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Deciphering the Narrative of Rwandan Genocide

How to Move Forward Justly for Refugees

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April 16, 2014

This article originally appeared in The Huffington Post on April 16, 2014.

By Galya Ruffer

This is an anniversary that defies celebration and a history that is unravelling still. While we may never understand the full truth and be able to right all wrongs, the dangers of the international community standing behind a singular narrative of the genocide can be seen in the ongoing crisis of Rwandan refugees.

Twenty years ago this month, Hutu extremists started a genocide in Rwanda that continues to haunt the countries that failed to intervene. Operating from a position of guilt, the international community created an official narrative of the genocide that effectively continues to fuel the ongoing crisis and failed justice in the Great Lakes region of Africa.

While an estimated 800,000 -- a majority of them Tutsi -- were killed during the genocide, 1.8 million Rwandans, Hutus and Tutsis fled into the neighboring countries of Tanzania, Burundi and Congo. Although many returned, there are still an estimated 65,000 Rwandan refugees living in exile.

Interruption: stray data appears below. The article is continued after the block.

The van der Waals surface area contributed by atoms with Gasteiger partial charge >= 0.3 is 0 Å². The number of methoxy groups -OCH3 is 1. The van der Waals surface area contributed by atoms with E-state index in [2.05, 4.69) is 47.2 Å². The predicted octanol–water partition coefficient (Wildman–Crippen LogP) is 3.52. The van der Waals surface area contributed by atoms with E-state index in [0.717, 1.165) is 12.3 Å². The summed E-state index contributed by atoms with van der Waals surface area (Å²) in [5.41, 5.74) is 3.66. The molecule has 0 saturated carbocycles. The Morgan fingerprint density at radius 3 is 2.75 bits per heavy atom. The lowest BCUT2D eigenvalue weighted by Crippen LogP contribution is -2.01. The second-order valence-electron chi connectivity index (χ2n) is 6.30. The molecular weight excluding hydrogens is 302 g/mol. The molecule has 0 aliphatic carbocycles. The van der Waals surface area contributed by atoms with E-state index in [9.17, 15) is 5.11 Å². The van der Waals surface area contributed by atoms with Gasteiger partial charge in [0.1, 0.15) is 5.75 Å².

These refugees maintain that they are victims of a "second genocide" committed by the Rwandan Patriotic Front as the military advanced to stop the killings in Rwanda and later when the RPF continued its campaign in the Democratic Republic of Congo.

The release in the fall of 2010 of a long covered up UN report documenting the Front's systematic and widespread attacks against Hutu refugees who had fled Rwanda into neighboring Zaire (now the DRC) gives new credence to their claims.

Author and journalist Peter Gourevitch wrote in 1998, "Power largely consists in the ability to make others inhabit your story of their reality, even if you have to kill a lot of them to make that happen." The international community, in suppressing the UN report in order to confirm one official account of the genocide confirmed and legitimized President Paul Kagame's authoritarian rule today.

To be sure, the consolidation of Kagame's power has played a major role in allowing Rwanda to more forward and become an economic success story. But this success requires the international community to overlook the high price of silencing the opposition.

I opened a chain of emails this week about Rwandan operatives trying to abduct a Rwandan Hutu who had received refugee status in Uganda. In most cases, the Ugandan police are able to intervene and detain the refugee until the situation can be resolved.

But, in some cases, the refugees have been tortured or killed.

I heard these stories firsthand in the summer of 2012 as I met with Rwandan refugees in Nakivale Settlement and Kampala in Uganda. It was part of a training organized by the Refugee Law Project to build awareness in the refugee community regarding their rights pending the invocation of the Cessation Clause. Although Kagame pushed for invocation of the cessation of refugee status under the legal principle that the situation in Rwanda that warranted refugee status, i.e. genocide, has now ended, push back from the Hutu refugee population and reports of persecution of Hutus in Rwanda put a stop to efforts to end their status.